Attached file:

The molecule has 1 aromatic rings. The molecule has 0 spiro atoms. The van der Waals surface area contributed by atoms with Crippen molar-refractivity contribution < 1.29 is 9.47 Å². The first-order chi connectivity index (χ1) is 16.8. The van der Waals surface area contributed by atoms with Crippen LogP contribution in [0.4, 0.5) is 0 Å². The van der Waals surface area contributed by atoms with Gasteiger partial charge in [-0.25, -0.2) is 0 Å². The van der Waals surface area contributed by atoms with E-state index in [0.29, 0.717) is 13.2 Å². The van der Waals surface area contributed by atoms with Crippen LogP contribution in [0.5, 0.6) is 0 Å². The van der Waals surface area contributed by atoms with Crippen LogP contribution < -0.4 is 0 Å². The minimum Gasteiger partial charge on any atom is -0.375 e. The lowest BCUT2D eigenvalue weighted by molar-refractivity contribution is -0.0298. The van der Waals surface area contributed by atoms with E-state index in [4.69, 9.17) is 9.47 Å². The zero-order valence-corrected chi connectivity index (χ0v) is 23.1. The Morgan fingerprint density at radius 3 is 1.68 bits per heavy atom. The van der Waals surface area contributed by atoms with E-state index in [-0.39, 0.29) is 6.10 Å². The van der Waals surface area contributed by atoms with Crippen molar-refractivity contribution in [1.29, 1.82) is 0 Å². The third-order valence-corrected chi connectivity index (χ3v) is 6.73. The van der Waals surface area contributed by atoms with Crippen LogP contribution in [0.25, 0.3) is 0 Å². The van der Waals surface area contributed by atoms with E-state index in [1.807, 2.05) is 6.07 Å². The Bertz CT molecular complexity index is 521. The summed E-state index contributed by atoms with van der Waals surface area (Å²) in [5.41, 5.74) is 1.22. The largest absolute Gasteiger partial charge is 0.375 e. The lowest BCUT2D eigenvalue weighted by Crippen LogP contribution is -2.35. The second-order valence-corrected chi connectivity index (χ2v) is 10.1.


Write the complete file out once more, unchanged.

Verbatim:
The molecule has 1 aromatic rings. The molecule has 0 spiro atoms. The van der Waals surface area contributed by atoms with Crippen molar-refractivity contribution < 1.29 is 9.47 Å². The first-order chi connectivity index (χ1) is 16.8. The van der Waals surface area contributed by atoms with Crippen LogP contribution in [0.4, 0.5) is 0 Å². The van der Waals surface area contributed by atoms with Gasteiger partial charge in [-0.25, -0.2) is 0 Å². The van der Waals surface area contributed by atoms with E-state index in [0.29, 0.717) is 13.2 Å². The van der Waals surface area contributed by atoms with Crippen LogP contribution in [0.5, 0.6) is 0 Å². The van der Waals surface area contributed by atoms with Crippen LogP contribution < -0.4 is 0 Å². The minimum Gasteiger partial charge on any atom is -0.375 e. The lowest BCUT2D eigenvalue weighted by molar-refractivity contribution is -0.0298. The van der Waals surface area contributed by atoms with E-state index in [4.69, 9.17) is 9.47 Å². The zero-order valence-corrected chi connectivity index (χ0v) is 23.1. The Morgan fingerprint density at radius 3 is 1.68 bits per heavy atom. The van der Waals surface area contributed by atoms with E-state index in [-0.39, 0.29) is 6.10 Å². The van der Waals surface area contributed by atoms with Crippen molar-refractivity contribution in [1.29, 1.82) is 0 Å². The third-order valence-corrected chi connectivity index (χ3v) is 6.73. The van der Waals surface area contributed by atoms with Crippen LogP contribution in [0.25, 0.3) is 0 Å². The van der Waals surface area contributed by atoms with E-state index in [1.807, 2.05) is 6.07 Å². The Bertz CT molecular complexity index is 521. The summed E-state index contributed by atoms with van der Waals surface area (Å²) in [5.41, 5.74) is 1.22. The largest absolute Gasteiger partial charge is 0.375 e. The lowest BCUT2D eigenvalue weighted by Crippen LogP contribution is -2.35. The second-order valence-corrected chi connectivity index (χ2v) is 10.1.